Theft from Benghazi Bank

November 16, 2011

Further to our publication of the article on the Libyan situation, we now have permission to disseminate the following update.



More has emerged since this article was published in Antiques Trade Gazette. There were a large number of Byzantine and Islamic coins involved. What is missing in the Islamic coins is a large number of the Almoravid Dynasty. This stands to reason because it was this dynasty that ruled Libya (AD. 1062-1147). This is not exclusive. We should all be careful when handling any Islamic coins of what is to-day Libya.

UNESCO ( is issuing lists of what is missing. However this is likely of necessity not to be complete. Readers will be kept up-dated. That said much of the missing property, not just coins but jewellery and other artifacts is unlisted. So, we must be diligent in any dealings with antiquities of any period which could come from Libya. It is worth noting that of course some of the antiquities and coins of this part of the world are “clean”. But diligence is the watch word.

Richard Falkiner


September 6, 2011

Recent developments in Libya, with the ousting of the Gadhafi regime, the installation of the temporary interim government (NTC) and the refusal of some Gadhafi supporters to relent, combine to make the situation highly volatile. The fate of Libya’s rich archaeological heritage hangs in the balance.
The sites are not all well known in the west, due to nearly half a century of diplomatic isolation. In the south of Libya, in Acacus, 12,000 years old rock paintings are found across an entire mountain range. In the east, the city of Cyrene was once given to Cleopatra by the Roman general Mark Antony. Along the coast, the splendid ruins of Leptis Magna were buried for centuries under the sand, and were said to be one of the most beautiful cities of the Roman Empire. Recent gun battles took place among the ruins, with unknown consequences.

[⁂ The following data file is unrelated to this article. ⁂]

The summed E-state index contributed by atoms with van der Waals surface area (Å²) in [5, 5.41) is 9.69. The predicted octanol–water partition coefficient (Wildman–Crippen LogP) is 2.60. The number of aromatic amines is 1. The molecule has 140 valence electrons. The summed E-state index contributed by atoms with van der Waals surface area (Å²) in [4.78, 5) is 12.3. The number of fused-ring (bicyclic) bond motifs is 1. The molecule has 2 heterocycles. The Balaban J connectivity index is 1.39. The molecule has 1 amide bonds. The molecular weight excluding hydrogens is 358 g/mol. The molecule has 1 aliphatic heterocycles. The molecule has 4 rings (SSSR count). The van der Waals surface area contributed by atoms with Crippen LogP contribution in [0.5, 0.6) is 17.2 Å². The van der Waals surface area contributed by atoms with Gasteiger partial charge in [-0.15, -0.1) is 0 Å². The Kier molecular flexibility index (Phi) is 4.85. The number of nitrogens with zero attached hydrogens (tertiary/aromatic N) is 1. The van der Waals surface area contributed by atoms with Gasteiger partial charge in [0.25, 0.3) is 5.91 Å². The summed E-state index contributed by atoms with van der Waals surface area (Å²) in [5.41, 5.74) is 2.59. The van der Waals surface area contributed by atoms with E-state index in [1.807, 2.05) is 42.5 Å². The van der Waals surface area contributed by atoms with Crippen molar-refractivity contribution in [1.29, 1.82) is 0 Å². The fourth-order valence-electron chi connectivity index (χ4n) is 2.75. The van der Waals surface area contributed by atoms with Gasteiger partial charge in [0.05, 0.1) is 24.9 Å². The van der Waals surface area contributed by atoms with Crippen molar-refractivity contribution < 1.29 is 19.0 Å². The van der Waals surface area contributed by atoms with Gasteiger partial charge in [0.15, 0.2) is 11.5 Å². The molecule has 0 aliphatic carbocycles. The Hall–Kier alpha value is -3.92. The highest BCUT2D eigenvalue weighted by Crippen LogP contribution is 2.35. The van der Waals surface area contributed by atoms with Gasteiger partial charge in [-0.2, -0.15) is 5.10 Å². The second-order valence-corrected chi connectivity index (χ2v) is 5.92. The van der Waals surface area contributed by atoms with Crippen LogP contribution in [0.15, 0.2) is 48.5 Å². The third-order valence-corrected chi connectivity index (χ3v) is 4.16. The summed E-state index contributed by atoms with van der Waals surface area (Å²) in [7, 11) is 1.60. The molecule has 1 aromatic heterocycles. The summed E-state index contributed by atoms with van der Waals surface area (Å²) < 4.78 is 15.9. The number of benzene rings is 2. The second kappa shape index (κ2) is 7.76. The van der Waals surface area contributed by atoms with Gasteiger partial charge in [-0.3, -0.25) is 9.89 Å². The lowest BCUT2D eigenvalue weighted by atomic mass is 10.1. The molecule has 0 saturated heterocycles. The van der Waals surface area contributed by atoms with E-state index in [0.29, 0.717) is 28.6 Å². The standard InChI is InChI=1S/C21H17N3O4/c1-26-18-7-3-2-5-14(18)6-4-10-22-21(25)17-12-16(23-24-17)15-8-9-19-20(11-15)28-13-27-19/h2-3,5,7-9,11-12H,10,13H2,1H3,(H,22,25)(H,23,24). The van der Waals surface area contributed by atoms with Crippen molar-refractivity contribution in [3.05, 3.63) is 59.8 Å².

The eventual fate of these sites is cast into doubt by the Gadhafi regime’s track record. Additionally, once the fighting has ceased, typically there may be groups of armed men in a position to take whatever they wish. Antiquities may appear an attractive proposition for looting and sale. This is understood alkready to have taken place in Benghazi, the country’s second city and the base from which the NTC launched its operations. The so-called ‘Treasure of Benghazi’ was removed from the bank vault where it was stored.
UNESCO is preparing to send in an assessment team to examine the damage to the sites as soon as it’s safe to do so, and there are plans for a large international meeting in October to explore the future of Libya’s archaeological sites.

UK Treasure Trove Act Changes

January 12, 2010

An amendment to the legal framework in the UK concerning finds which are classed as ‘treasure’ was passed on 12th November 2009. For the purposes of the law, ‘treasure’ means an object or group of objects more than 300 years old with more than 10 per cent gold or silver. There has for a long time been a legal duty to report finds of treasure to the authorities; a coroner will then conduct an inquest to determine wther the treasure was lost (and thus the property of the crown) or hidden with a view to recovery, in which case the coroner must try to trace the owner or any surviving legal heirs (and should non be found the treasure reverts to the crown).